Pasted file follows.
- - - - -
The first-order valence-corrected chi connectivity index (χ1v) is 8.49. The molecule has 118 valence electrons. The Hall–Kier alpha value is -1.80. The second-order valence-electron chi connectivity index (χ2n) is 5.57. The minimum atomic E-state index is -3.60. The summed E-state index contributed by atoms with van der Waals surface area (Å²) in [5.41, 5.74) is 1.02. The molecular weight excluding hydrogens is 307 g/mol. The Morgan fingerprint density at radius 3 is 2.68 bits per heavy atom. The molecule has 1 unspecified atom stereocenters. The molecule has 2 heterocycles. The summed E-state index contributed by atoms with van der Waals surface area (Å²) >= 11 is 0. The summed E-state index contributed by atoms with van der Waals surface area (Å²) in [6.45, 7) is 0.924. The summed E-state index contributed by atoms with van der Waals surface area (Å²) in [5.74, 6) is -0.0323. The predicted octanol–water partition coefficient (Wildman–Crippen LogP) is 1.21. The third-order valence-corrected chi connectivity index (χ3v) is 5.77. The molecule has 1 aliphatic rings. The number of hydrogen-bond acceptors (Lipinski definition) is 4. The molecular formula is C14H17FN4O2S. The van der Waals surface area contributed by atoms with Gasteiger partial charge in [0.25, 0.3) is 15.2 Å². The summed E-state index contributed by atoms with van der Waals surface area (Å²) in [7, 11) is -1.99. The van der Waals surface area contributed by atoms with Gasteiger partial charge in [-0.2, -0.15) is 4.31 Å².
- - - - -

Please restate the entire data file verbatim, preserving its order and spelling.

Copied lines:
The first-order valence-corrected chi connectivity index (χ1v) is 8.49. The molecule has 118 valence electrons. The Hall–Kier alpha value is -1.80. The second-order valence-electron chi connectivity index (χ2n) is 5.57. The minimum atomic E-state index is -3.60. The summed E-state index contributed by atoms with van der Waals surface area (Å²) in [5.41, 5.74) is 1.02. The molecular weight excluding hydrogens is 307 g/mol. The Morgan fingerprint density at radius 3 is 2.68 bits per heavy atom. The molecule has 1 unspecified atom stereocenters. The molecule has 2 heterocycles. The summed E-state index contributed by atoms with van der Waals surface area (Å²) >= 11 is 0. The summed E-state index contributed by atoms with van der Waals surface area (Å²) in [6.45, 7) is 0.924. The summed E-state index contributed by atoms with van der Waals surface area (Å²) in [5.74, 6) is -0.0323. The predicted octanol–water partition coefficient (Wildman–Crippen LogP) is 1.21. The third-order valence-corrected chi connectivity index (χ3v) is 5.77. The molecule has 1 aliphatic rings. The number of hydrogen-bond acceptors (Lipinski definition) is 4. The molecular formula is C14H17FN4O2S. The van der Waals surface area contributed by atoms with Gasteiger partial charge in [0.25, 0.3) is 15.2 Å². The summed E-state index contributed by atoms with van der Waals surface area (Å²) in [7, 11) is -1.99. The van der Waals surface area contributed by atoms with Gasteiger partial charge in [-0.2, -0.15) is 4.31 Å².